The international court ruling against Japanese whaling last week may have given the government a convenient political out.

The Antarctic program was nearly bankrupt, but if the government had overhauled it on its own, it would have incurred the wrath of a strong anti-whaling lobby, and could have been criticized for caving in to foreign anti-whaling activists. Now officials can say the court forced their hand.

"It seemed to me they were anxious to lose," said Masayuki Komatsu, a former fisheries official known for his battles at the International Whaling Commission to defend Japanese hunts. He accused Japanese officials of losing "passion and love" for whaling and not fighting hard enough in court.

In a March 31 ruling, the International Court of Justice in The Hague ordered Japan to stop granting permits for its Antarctic whaling program, which allowed an annual cull of about 1,000 whales. The world court, upholding arguments made by Australia, rejected Japan's contention that the program was scientific.

Though top Japanese officials called the ruling regrettable, they announced within hours that Japan would abide by it. A day later, the Fisheries Agency said Japan would skip the next Antarctic hunt.

"We didn't go to court in order to lose," a government official close to the case said on condition of anonymity, because he isn't authorized to speak publicly about the issue. "But it was obvious that the whaling program had to be changed."

In a way, the ruling was an example of "gaiatsu," the external pressure that Japan has traditionally relied on to bring about change when vested interests are strong. It was the arrival of U.S. Commodore Matthew Perry and his warships that forced Japan to end a long period of isolation. More recently, gaiatsu (roughly pronounced gah-ee-aht-soo) has pushed market opening and deregulation of the economy.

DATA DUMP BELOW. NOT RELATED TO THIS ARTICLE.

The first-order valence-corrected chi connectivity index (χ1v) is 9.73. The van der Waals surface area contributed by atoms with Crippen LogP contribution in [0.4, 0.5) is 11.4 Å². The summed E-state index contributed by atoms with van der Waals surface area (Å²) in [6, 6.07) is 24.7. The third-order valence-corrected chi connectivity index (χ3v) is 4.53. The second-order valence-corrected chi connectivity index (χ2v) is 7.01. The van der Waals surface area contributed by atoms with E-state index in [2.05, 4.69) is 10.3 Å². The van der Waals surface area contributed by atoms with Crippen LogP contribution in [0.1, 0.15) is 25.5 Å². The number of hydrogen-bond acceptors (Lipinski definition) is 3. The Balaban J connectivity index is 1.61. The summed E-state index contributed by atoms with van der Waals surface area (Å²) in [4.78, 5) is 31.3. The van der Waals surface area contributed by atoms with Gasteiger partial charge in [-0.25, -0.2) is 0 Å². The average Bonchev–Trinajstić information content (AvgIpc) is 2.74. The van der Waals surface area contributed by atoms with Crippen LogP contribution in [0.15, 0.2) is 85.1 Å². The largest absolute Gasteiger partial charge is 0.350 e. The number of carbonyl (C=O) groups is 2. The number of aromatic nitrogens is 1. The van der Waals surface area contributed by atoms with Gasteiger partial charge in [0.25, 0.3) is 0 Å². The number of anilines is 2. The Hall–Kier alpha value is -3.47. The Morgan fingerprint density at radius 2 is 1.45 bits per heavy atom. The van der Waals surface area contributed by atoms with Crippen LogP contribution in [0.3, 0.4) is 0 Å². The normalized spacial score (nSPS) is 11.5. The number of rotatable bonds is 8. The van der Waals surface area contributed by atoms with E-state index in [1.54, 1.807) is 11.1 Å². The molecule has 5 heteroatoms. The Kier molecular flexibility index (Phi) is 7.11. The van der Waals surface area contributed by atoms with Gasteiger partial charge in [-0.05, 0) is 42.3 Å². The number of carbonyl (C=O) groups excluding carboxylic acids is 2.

Many officials, even some in the fisheries circle, were long aware of the problems of the research program. But few, if any, had incentive to fight the pro-whaling lobby: whalers, the whaling division of the Fisheries Agency, whaling-related businesses and powerful lawmakers. For them the ruling virtually takes care of what was long overdue, without anyone losing face.

"Unfortunately Japan cannot change its policies without 'gaiatsu,' and (the ruling) definitely serves that role to finally bring about a change," said Atsushi Ishii, an expert of international relations in science and technology at Tohoku University.

Officially, Japan still defends whaling as a cultural tradition, and says the research hunts were collecting data to prove commercial hunting could be resumed sustainably. Japan's coastal whaling dates back to the 12th century, though its Antarctic expeditions began only in the 1930s.

The research hunts started in 1987 following an international moratorium on commercial whaling. The whale meat is sold at home to finance the program, but sales have fallen as whale meat became less popular, forcing sharp increases in government subsidies to keep the program afloat.

An initial subsidy of about 500 million yen ($5 million) a year, or about 10 percent of its costs, grew to about 900 million yen ($9 million) in 2007, and is projected to exceed 5 billion yen ($50 million) for the fiscal year ending Sept. 30. That includes costs related to Sea Shepherd, the activist group that tries to impede the hunt, such as the dispatch of a patrol ship with the fleet and repairing damage from high-seas collisions.

The Sea Shepherd protests have also curtailed the catch, and put Japan in a negative light internationally by focusing attention on the hunt. The Japanese fleet returned home Saturday at the end of the 2013-14 season with what may be its last Antarctic harvest: 251 minke whales, or just a quarter of its quota.

The ruling technically leaves the door open for Japan to try to design a new hunt that would qualify as scientific, but any new program would face intense scrutiny. And it will only get more expensive: The program's aging mother ship, the Nisshin Maru, will soon be retired and would need to be replaced.

Officials generally agree that the most likely scenario is for Japan to withdraw from the Antarctic.

Japan's whaling operations can continue off its own coast, as well as in the north Pacific, where it culls about 300 minke whales annually through a separate research program. But that research program could be questioned when Japan goes to the International Whaling Commission, the main body that regulates whaling, for annual renewal.

Some hardline lawmakers say Japan should quit the commission and return to commercial whaling. But most officials and experts say such a drastic step would undermine Japan's efforts to promote the international rule of law, notably when it comes to territorial disputes with China.

Perhaps as importantly, questions remain about whether commercial whaling would be economically sustainable, given the declining appetite for whale meat in Japan.